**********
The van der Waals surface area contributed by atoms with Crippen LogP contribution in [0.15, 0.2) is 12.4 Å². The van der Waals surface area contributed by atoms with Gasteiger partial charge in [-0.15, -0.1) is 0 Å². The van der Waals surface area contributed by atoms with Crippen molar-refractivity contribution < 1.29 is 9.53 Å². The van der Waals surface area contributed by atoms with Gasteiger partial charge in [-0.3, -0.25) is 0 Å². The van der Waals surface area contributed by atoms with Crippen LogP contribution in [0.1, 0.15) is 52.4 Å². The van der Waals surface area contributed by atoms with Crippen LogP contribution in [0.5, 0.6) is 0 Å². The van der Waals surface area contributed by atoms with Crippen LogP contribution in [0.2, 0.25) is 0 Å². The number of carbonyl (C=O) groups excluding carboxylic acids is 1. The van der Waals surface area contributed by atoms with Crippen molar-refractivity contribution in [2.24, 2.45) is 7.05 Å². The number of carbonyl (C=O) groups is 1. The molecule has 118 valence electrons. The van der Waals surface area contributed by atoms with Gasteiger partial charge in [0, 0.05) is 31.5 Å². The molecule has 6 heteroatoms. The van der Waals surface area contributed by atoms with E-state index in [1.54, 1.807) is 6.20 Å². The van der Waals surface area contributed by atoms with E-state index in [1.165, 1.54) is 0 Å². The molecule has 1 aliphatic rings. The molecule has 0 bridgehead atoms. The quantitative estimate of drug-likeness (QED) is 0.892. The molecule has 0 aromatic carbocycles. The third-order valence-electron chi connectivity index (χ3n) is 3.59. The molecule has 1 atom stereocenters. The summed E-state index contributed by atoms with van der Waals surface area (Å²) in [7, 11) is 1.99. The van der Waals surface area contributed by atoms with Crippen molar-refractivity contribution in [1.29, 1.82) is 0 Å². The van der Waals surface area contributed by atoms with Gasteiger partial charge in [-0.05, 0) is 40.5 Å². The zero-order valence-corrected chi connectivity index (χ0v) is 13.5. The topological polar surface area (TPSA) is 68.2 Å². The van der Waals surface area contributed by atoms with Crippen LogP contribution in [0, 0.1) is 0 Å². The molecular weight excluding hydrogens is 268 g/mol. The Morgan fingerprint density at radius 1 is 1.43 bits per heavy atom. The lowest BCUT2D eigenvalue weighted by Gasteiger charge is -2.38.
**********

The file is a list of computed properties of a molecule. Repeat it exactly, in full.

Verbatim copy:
The van der Waals surface area contributed by atoms with Crippen LogP contribution in [0.15, 0.2) is 12.4 Å². The van der Waals surface area contributed by atoms with Gasteiger partial charge in [-0.15, -0.1) is 0 Å². The van der Waals surface area contributed by atoms with Crippen molar-refractivity contribution < 1.29 is 9.53 Å². The van der Waals surface area contributed by atoms with Gasteiger partial charge in [-0.3, -0.25) is 0 Å². The van der Waals surface area contributed by atoms with Crippen LogP contribution in [0.1, 0.15) is 52.4 Å². The van der Waals surface area contributed by atoms with Crippen LogP contribution in [0.5, 0.6) is 0 Å². The van der Waals surface area contributed by atoms with Crippen LogP contribution in [0.2, 0.25) is 0 Å². The number of carbonyl (C=O) groups excluding carboxylic acids is 1. The van der Waals surface area contributed by atoms with Crippen molar-refractivity contribution in [2.24, 2.45) is 7.05 Å². The number of carbonyl (C=O) groups is 1. The molecule has 118 valence electrons. The van der Waals surface area contributed by atoms with Gasteiger partial charge in [0, 0.05) is 31.5 Å². The molecule has 6 heteroatoms. The van der Waals surface area contributed by atoms with E-state index in [1.54, 1.807) is 6.20 Å². The van der Waals surface area contributed by atoms with E-state index in [1.165, 1.54) is 0 Å². The molecule has 1 aliphatic rings. The molecule has 0 bridgehead atoms. The quantitative estimate of drug-likeness (QED) is 0.892. The molecule has 0 aromatic carbocycles. The third-order valence-electron chi connectivity index (χ3n) is 3.59. The molecule has 1 atom stereocenters. The summed E-state index contributed by atoms with van der Waals surface area (Å²) in [7, 11) is 1.99. The van der Waals surface area contributed by atoms with Crippen molar-refractivity contribution in [1.29, 1.82) is 0 Å². The van der Waals surface area contributed by atoms with Gasteiger partial charge in [-0.05, 0) is 40.5 Å². The zero-order valence-corrected chi connectivity index (χ0v) is 13.5. The topological polar surface area (TPSA) is 68.2 Å². The van der Waals surface area contributed by atoms with Crippen LogP contribution in [0, 0.1) is 0 Å². The molecular weight excluding hydrogens is 268 g/mol. The Morgan fingerprint density at radius 1 is 1.43 bits per heavy atom. The lowest BCUT2D eigenvalue weighted by Gasteiger charge is -2.38.